These systems help cows voluntarily access the milking, which can reduce the amount of manual milking required during what’s a busy time.


Did you know?

1st of June is also World Milk Day as well, an internationally shared recognition of the global importance of milk. It was established by the UN in 2001. So, the start of Winter is a biggie for our dairy industry in more ways than one!

5) Health detection and data collection

Preparing for a successful moving day demands that animals are healthy and ready to be transported.


On-body wearables aren’t just for locating cattle, but can help detect health issues by monitoring temperature and eating habits. Having these issues identified and addressed early on can help keep the herd safer and avoid delays on Moving Day.

6) Improve task management and team communication

With all the fine detail and sheer number of jobs that a farmer, contractor, sharemilker and others need to do, it can be hard to do everything manually. 


Task management across a team that’s spread across farms during and after Moving Day can be easy with digital task management tools. 


Onside’s Job Management feature found within our mobile app is an easy to use solution where farmers can create and assign all the tasks leading up to Moving Day.   It’s great for the people in charge to see who’s checked in and what jobs they’re doing, keep track of tasks, and mark jobs as high risk. 

7) Mapping the old and new property

With an aerial view of the property, key access areas and other important information, everyone can reference where they and cattle are coming from and going.


Trying to outline this manually can be tricky, which is why many Kiwi dairy farmers use Onside that includes excellent mapping technology. Using the address of a property and set boundaries, the team can quickly identify where they need to be for what tasks.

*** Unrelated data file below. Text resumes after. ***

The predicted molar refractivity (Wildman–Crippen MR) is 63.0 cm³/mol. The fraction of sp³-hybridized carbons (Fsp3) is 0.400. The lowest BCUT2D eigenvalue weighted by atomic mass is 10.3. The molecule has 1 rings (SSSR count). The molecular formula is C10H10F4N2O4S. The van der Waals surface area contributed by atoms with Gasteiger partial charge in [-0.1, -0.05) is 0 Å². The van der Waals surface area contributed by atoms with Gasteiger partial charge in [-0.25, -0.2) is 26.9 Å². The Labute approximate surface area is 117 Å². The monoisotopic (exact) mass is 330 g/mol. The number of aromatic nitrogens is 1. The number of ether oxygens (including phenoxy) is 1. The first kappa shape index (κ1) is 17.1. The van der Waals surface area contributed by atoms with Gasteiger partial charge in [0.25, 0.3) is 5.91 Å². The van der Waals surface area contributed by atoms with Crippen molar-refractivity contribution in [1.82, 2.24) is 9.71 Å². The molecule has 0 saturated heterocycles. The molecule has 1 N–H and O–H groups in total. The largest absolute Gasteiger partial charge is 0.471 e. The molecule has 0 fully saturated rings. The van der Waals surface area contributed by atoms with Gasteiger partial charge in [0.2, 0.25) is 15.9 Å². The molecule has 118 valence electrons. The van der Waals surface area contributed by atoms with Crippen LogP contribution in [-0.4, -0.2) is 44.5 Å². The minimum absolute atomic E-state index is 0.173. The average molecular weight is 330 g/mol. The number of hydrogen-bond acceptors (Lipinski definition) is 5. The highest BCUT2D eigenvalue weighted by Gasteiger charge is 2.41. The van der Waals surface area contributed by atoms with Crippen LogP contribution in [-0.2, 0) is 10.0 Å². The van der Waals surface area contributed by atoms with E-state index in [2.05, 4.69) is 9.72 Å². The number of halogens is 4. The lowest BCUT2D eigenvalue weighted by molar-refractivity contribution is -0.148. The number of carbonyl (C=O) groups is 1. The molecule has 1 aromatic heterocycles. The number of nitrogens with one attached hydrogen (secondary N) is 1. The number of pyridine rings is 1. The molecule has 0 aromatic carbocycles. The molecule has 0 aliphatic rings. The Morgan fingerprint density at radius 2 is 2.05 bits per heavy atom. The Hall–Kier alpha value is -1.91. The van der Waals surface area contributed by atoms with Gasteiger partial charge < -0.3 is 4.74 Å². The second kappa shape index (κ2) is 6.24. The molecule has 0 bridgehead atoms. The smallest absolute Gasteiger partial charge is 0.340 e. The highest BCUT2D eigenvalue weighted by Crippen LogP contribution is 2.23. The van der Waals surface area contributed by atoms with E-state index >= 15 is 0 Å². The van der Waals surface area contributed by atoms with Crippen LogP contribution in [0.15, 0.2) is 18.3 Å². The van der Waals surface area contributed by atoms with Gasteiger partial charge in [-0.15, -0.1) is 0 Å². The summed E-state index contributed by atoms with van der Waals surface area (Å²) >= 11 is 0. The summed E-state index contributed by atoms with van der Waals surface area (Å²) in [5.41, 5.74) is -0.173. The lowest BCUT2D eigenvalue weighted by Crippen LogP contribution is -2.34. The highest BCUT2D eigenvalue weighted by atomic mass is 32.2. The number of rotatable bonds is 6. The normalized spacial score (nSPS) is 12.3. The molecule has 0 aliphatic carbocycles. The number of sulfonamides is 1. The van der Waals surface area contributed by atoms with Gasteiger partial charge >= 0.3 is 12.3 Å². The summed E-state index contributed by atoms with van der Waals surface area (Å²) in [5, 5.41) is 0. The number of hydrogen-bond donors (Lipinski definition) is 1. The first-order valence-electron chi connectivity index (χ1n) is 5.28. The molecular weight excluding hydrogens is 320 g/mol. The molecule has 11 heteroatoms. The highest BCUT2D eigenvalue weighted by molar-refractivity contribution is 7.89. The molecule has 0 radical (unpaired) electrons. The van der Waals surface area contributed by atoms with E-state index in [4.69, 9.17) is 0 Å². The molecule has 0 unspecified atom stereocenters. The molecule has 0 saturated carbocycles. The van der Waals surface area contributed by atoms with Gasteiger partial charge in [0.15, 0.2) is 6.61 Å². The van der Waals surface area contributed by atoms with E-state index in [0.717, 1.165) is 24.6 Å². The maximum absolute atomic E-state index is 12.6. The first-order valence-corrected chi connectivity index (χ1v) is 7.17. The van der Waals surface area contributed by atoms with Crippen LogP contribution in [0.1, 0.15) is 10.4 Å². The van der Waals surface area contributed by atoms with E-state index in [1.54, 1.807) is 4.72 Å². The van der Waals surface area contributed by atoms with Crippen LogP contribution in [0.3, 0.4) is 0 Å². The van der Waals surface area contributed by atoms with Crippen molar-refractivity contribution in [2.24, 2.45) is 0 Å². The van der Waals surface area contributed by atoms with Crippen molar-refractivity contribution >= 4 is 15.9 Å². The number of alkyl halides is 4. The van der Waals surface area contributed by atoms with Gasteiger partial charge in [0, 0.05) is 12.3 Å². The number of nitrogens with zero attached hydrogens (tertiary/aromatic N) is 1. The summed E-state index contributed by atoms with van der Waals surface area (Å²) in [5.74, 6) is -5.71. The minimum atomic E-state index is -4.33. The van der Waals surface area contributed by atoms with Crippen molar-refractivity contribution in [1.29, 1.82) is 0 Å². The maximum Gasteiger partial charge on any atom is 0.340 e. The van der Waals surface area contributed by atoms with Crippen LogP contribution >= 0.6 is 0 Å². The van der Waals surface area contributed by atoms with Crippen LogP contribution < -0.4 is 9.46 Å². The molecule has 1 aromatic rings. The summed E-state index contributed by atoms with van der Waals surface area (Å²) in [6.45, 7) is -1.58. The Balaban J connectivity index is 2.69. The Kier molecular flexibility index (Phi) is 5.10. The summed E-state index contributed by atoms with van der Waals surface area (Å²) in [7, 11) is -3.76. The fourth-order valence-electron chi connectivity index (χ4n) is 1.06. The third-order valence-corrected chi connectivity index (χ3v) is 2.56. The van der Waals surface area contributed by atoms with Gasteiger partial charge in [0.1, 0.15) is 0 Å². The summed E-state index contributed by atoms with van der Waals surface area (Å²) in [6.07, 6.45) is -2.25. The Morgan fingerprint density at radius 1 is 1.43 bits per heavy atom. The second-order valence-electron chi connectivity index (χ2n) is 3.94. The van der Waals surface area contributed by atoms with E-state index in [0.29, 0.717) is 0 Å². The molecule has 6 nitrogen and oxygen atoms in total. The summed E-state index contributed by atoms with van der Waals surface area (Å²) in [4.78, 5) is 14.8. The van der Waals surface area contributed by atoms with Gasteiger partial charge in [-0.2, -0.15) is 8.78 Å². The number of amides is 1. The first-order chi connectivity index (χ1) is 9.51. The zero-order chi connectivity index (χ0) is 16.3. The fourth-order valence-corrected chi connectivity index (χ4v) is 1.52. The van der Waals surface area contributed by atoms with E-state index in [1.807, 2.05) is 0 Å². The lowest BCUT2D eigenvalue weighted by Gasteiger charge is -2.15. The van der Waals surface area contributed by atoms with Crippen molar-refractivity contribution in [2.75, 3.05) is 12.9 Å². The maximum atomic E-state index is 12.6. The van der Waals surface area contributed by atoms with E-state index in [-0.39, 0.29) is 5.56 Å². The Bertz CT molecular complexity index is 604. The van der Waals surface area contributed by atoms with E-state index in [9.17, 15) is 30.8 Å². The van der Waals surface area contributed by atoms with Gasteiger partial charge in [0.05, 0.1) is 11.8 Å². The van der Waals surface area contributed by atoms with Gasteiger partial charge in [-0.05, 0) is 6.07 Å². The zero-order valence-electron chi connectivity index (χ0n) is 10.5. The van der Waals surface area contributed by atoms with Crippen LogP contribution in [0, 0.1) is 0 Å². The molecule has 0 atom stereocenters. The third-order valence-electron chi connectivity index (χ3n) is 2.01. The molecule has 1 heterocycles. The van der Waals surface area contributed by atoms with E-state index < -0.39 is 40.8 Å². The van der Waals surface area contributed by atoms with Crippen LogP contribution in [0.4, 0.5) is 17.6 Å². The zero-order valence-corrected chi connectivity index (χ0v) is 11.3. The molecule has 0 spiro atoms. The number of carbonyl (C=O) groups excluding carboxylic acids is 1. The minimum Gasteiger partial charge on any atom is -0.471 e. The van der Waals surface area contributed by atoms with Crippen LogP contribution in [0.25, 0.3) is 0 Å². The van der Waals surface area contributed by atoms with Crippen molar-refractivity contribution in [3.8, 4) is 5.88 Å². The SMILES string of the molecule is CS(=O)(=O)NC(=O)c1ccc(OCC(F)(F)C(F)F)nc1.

Come moving day, the whole team including contractors can efficiently get where they need to be, right down to GPS pinpoint locations.

8) Protecting your farm from biosecurity threats

Perhaps the biggest concern of farmers and the industry during Moving Day is the potential for diseases to spread. The NAIT system mentioned earlier is a key element of this, but protection from diseases starts at the border – both of New Zealand and at every farm. How well a dairy farm protects its own boundary from the introduction of diseases or pests will go a long way to determining how safe its own move of equipment and livestock are for the new property.


With farm management solutions such as Onside, you can inform your team about rules or steps to follow before entering the farm with check-in questions. This helps maintain compliance with a range of programs in Australia and New Zealand, from dairy-focussed programs to Freshcare certification.


With farm management solutions such as Onside, you can include biosecurity questions, rules or steps for workers to follow before entering the farm. These questions offer simple yes/no answers around key biosecurity concerns such as effective sanitisation of boots, tyres and tools or previous contact with other properties or animals. 


All managed within the Onside app, designated managers of your dairy farm will be alerted to any unwanted answers for necessary steps to be taken.


Make this moving day (and future moving days) easier with Onside. If you’d like to learn more about Onside for farmers and growers, check out our features page where you can dive into each function in more detail. If you’re keen to ask our team questions about how Onside could help your farm specifically, book a demo.


If you're ready to try it for yourself, start your 14 day free trial today.